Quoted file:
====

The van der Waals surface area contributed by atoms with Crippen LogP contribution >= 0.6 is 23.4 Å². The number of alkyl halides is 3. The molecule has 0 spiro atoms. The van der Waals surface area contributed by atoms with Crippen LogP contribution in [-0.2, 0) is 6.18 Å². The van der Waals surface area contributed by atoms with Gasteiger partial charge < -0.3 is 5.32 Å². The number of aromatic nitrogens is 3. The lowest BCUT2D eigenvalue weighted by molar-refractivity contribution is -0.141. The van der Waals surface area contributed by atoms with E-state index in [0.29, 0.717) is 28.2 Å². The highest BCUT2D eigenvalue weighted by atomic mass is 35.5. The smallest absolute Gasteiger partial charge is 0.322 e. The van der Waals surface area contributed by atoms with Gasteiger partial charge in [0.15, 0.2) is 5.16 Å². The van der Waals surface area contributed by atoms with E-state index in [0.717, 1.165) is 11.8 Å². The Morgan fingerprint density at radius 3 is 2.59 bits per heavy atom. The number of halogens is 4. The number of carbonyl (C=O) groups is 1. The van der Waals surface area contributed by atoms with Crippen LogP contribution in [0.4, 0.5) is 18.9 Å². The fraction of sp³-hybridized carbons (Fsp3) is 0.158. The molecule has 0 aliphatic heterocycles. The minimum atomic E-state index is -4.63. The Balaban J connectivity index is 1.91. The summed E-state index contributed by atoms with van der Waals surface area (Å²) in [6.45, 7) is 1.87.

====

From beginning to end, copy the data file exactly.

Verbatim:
The van der Waals surface area contributed by atoms with Crippen LogP contribution >= 0.6 is 23.4 Å². The number of alkyl halides is 3. The molecule has 0 spiro atoms. The van der Waals surface area contributed by atoms with Crippen LogP contribution in [-0.2, 0) is 6.18 Å². The van der Waals surface area contributed by atoms with Gasteiger partial charge < -0.3 is 5.32 Å². The number of aromatic nitrogens is 3. The lowest BCUT2D eigenvalue weighted by molar-refractivity contribution is -0.141. The van der Waals surface area contributed by atoms with E-state index in [0.29, 0.717) is 28.2 Å². The highest BCUT2D eigenvalue weighted by atomic mass is 35.5. The smallest absolute Gasteiger partial charge is 0.322 e. The van der Waals surface area contributed by atoms with Gasteiger partial charge in [0.15, 0.2) is 5.16 Å². The van der Waals surface area contributed by atoms with E-state index in [0.717, 1.165) is 11.8 Å². The Morgan fingerprint density at radius 3 is 2.59 bits per heavy atom. The number of halogens is 4. The number of carbonyl (C=O) groups is 1. The van der Waals surface area contributed by atoms with Crippen LogP contribution in [0.4, 0.5) is 18.9 Å². The fraction of sp³-hybridized carbons (Fsp3) is 0.158. The molecule has 0 aliphatic heterocycles. The minimum atomic E-state index is -4.63. The Balaban J connectivity index is 1.91. The summed E-state index contributed by atoms with van der Waals surface area (Å²) in [6.45, 7) is 1.87.